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Learning Ojibwemowin: Camp Teaches Language With Games, Activities

The Nagaajiwanaang Ojibwe Language Camp in Minnesota has grown to include 1,200 participants interested in learning the Native American language.

What began as a small community gathering to promote the power of the Ojibwe language in Minnesota blossomed this year into a celebration larger than its organizers ever imagined.

Nagaajiwanaang Ojibwe Language Camp in Sawyer started five years ago with about 190 people gathering for family activities and speaking Ojibwemowin. This year, that mid-June camp attracted more than 1,200 people over four days, and organizers are looking forward to increased numbers next year.

“It was just a happy time, many smiles, a lot of laughter,” said Jim Northup, Fond du Lac Ojibwe, who started the camp with his wife, Pat Northrup, and their friend Rick Gresczyk.

Ivy Vainio

Arne Vainio teaches the campers about how science relates to all of us and the world we live in.

The camp was a mix of Native and non-Native, including visitors from Germany and Norway. Some tribal members from Turtle Mountain Community College even came to get ideas for their own camp.

All are welcome, Jim said, and though the Ojibwe language skills ran from “some people who didn’t know one word” to fluent speakers, none felt uncomfortable. “We speak a lot of English. We’re going to the level that people speak. We’re not hoity-toity, ‘We know Ojibwe.’”

Ojibwe is mingled with English in the lodges where people learned how to make birchbark baskets, cedar flutes, drumsticks, dried meats, beaded work, moccasins and other crafts.

“In my waaginogaan,” Jim said, “we played cribbage in Ojibwe, just to teach the numbers.”

At the Kiwenz Campground, at least 50 teams competed in two canoe races—one with paddles and the other using the pole and knocker from wild ricing.

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One of many heats of the canoe race.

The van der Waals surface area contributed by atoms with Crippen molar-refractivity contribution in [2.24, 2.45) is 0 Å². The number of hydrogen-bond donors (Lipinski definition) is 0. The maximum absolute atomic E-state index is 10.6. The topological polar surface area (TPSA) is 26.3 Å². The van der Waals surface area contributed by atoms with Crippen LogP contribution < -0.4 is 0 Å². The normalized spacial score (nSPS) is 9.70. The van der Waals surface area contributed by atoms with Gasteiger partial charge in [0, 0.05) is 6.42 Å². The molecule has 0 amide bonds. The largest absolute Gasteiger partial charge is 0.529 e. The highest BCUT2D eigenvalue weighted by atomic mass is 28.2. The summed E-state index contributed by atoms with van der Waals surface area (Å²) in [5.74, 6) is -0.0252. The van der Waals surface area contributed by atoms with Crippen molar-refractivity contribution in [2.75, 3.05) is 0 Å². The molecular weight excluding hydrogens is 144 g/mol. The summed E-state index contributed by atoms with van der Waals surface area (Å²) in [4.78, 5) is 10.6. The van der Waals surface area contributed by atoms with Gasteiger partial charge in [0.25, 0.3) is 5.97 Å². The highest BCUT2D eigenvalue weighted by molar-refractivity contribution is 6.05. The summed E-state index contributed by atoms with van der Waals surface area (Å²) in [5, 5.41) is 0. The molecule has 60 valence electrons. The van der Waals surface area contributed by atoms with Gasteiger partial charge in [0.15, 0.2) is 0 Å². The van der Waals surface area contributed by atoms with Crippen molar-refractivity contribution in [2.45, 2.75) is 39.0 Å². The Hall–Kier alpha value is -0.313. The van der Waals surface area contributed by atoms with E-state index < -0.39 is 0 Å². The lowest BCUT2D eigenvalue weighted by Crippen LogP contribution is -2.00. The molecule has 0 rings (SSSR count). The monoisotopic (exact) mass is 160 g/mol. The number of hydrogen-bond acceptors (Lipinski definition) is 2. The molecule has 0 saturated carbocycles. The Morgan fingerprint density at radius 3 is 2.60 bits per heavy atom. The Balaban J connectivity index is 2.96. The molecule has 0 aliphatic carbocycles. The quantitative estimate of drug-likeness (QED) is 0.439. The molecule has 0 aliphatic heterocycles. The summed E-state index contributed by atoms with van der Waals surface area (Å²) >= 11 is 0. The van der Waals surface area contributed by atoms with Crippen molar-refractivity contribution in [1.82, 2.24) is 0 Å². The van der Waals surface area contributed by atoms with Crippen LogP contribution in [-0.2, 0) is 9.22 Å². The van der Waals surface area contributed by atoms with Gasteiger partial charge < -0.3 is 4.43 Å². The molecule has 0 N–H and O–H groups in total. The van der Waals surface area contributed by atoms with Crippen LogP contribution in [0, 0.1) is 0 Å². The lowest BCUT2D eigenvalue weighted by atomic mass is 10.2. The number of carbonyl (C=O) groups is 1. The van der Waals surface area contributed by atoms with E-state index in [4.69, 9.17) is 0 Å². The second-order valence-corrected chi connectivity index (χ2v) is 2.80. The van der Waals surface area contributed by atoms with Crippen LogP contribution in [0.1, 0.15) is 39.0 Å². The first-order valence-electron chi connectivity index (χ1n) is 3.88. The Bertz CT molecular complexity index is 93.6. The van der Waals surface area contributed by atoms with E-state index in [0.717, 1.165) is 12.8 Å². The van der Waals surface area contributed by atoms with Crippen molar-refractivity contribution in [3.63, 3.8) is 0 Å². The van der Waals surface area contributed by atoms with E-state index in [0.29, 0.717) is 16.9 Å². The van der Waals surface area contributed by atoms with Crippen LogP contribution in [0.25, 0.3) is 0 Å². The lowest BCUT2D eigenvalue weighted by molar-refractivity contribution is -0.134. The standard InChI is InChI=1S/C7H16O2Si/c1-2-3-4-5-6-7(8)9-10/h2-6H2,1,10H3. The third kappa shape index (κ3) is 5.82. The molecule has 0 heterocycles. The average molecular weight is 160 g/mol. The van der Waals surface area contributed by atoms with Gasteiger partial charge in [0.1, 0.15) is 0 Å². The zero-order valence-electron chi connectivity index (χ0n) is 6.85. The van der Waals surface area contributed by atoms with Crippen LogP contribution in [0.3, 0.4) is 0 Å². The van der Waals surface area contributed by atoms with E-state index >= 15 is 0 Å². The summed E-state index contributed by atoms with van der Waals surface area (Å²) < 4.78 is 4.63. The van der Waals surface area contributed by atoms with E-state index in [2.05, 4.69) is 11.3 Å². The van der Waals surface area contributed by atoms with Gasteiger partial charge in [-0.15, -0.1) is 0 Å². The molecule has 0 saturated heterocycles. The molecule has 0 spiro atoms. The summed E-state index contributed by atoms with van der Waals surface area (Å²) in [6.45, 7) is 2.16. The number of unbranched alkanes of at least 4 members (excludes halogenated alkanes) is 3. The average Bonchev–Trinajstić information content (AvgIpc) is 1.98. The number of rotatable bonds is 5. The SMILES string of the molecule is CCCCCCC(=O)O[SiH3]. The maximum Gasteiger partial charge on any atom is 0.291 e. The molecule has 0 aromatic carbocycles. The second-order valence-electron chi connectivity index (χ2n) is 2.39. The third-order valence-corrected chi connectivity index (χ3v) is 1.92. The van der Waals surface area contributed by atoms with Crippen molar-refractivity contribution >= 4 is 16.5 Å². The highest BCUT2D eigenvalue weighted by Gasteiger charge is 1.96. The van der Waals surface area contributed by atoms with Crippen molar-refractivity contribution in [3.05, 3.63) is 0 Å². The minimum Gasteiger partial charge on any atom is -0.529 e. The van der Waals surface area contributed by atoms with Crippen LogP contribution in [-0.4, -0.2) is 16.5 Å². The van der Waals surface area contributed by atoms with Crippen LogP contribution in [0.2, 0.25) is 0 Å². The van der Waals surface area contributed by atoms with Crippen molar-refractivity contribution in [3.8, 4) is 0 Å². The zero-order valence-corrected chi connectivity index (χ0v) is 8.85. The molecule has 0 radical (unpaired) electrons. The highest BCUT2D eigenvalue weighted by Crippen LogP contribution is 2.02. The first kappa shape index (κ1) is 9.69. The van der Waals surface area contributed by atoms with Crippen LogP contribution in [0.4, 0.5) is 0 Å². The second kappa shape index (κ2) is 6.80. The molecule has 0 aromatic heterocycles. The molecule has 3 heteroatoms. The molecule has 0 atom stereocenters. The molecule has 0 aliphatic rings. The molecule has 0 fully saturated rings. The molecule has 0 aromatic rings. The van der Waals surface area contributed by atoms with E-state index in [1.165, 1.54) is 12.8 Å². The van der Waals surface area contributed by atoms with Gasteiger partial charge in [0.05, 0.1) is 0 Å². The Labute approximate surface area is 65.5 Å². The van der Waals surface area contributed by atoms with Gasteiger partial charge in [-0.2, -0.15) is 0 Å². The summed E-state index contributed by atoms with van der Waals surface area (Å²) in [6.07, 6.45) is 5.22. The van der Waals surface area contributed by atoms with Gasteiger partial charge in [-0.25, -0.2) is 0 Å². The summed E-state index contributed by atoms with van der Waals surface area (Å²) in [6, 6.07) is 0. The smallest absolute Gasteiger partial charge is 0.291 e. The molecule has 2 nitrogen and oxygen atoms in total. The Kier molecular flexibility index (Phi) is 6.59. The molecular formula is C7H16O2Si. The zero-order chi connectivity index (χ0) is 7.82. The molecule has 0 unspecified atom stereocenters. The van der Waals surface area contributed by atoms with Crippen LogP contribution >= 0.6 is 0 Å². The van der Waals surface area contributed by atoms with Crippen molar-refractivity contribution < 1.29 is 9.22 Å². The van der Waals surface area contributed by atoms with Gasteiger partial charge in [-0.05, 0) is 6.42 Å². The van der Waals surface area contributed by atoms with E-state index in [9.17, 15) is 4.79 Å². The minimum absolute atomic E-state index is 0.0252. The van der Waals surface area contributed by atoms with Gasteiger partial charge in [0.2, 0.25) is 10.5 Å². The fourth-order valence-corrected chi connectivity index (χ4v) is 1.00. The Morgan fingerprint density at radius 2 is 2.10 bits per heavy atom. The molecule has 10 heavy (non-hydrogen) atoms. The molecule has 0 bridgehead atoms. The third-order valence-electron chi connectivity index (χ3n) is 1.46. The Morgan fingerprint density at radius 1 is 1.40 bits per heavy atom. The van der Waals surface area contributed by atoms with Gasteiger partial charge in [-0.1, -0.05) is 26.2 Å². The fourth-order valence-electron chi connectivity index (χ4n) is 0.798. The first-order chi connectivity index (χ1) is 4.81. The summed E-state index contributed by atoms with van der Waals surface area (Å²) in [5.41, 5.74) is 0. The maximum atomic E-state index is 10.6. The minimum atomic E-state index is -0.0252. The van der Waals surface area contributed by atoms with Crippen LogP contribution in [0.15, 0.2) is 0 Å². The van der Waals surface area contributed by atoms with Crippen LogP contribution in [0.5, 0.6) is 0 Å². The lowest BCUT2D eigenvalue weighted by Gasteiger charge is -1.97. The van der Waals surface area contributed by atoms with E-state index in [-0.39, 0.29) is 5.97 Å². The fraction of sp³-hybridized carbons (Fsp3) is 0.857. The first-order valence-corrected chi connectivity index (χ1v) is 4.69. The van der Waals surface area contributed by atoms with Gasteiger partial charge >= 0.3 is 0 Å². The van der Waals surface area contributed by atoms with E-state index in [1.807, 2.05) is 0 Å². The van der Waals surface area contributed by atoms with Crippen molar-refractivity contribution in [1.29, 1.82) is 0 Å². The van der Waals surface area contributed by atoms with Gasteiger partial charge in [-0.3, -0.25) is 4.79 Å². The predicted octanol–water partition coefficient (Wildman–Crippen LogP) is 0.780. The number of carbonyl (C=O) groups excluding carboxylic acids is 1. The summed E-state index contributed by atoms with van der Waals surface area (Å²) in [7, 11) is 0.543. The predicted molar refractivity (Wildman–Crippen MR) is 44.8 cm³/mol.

Although camp attendance nearly doubled from last year, Pat wasn’t worried about feeding everyone. “I figure the Creator never gives us more than we can handle.”

Participants brought something to share, such as fruit or coffee; local families and organizations sponsored meals. Fundraisers, including an art auction, contributed and the Fond du Lac Tribal Council supported the program with funding and workers. The tribe also built indoor toilets and showers at the site for the four-day event.

“I’d really take off my hat to this reservation,” Pat said. “They passed a resolution to make Ojibwe the first language and … they’re doing what they say they were going to do by preserving and supporting the language.”

Thanks to such support, everything is free—“Free camping, free learning, free food,” said Jim.

“The language is free,” Pat added, “that’s why the camp is free.”

That most everything flows smoothly may stem from its family-oriented theme, “Respect Everyone.”

“Our motto for the camp is always to respect each other and Mother Earth,” Jim said. And to respect language nuances. “In Ojibwe country, there’s a lot of dialects; because there are people coming from all over, we need to respect these dialects.”

At the camp, amid family merriment, the language is lauded and encouraged.

By the end of event, Jim said, “People go way beyond what we thought is possible; they’re saying sentences. We want to spark the interest.”

Ivy Vainio

Ted Atatise, fluent Ojibwemowin speaker from Lac La Croix First Nation Reserve, taught Ojibwemowin to a group of campers. The mornings were reserved for the instruction of the language so there were several of these stations around with learning happening.